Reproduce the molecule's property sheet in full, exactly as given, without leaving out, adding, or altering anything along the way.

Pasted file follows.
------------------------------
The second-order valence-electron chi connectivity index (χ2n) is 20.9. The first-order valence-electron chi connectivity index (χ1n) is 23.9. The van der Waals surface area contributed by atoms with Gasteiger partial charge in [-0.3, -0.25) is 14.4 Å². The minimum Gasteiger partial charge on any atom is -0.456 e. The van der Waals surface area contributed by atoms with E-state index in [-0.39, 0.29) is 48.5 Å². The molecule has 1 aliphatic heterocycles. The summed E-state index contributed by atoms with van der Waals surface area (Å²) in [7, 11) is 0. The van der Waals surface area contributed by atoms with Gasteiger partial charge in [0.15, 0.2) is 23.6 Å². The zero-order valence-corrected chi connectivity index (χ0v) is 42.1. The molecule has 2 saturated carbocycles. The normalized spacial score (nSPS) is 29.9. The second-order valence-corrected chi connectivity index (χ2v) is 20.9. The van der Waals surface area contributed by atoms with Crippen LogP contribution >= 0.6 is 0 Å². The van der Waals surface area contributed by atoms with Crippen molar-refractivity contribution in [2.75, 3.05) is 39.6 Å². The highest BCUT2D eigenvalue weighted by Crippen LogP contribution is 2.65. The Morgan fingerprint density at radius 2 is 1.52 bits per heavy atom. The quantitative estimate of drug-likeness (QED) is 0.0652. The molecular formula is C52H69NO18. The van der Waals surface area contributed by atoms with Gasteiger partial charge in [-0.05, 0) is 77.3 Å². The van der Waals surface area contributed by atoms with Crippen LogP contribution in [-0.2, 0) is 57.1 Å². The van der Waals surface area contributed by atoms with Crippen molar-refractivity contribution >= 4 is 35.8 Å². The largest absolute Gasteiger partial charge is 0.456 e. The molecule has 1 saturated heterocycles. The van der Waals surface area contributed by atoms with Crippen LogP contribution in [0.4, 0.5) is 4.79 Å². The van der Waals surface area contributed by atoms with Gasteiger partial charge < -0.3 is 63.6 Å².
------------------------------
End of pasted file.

The second-order valence-electron chi connectivity index (χ2n) is 20.9. The first-order valence-electron chi connectivity index (χ1n) is 23.9. The van der Waals surface area contributed by atoms with Gasteiger partial charge in [-0.3, -0.25) is 14.4 Å². The minimum Gasteiger partial charge on any atom is -0.456 e. The van der Waals surface area contributed by atoms with E-state index in [-0.39, 0.29) is 48.5 Å². The molecule has 1 aliphatic heterocycles. The summed E-state index contributed by atoms with van der Waals surface area (Å²) in [7, 11) is 0. The van der Waals surface area contributed by atoms with Gasteiger partial charge in [0.15, 0.2) is 23.6 Å². The zero-order valence-corrected chi connectivity index (χ0v) is 42.1. The molecule has 2 saturated carbocycles. The normalized spacial score (nSPS) is 29.9. The second-order valence-corrected chi connectivity index (χ2v) is 20.9. The van der Waals surface area contributed by atoms with Crippen LogP contribution >= 0.6 is 0 Å². The van der Waals surface area contributed by atoms with Crippen molar-refractivity contribution in [2.75, 3.05) is 39.6 Å². The highest BCUT2D eigenvalue weighted by Crippen LogP contribution is 2.65. The Morgan fingerprint density at radius 2 is 1.52 bits per heavy atom. The quantitative estimate of drug-likeness (QED) is 0.0652. The molecular formula is C52H69NO18. The van der Waals surface area contributed by atoms with Gasteiger partial charge in [-0.05, 0) is 77.3 Å². The van der Waals surface area contributed by atoms with Crippen LogP contribution in [-0.2, 0) is 57.1 Å². The van der Waals surface area contributed by atoms with Crippen molar-refractivity contribution >= 4 is 35.8 Å². The largest absolute Gasteiger partial charge is 0.456 e. The molecule has 1 saturated heterocycles. The van der Waals surface area contributed by atoms with Crippen LogP contribution in [0.4, 0.5) is 4.79 Å². The van der Waals surface area contributed by atoms with Gasteiger partial charge < -0.3 is 63.6 Å².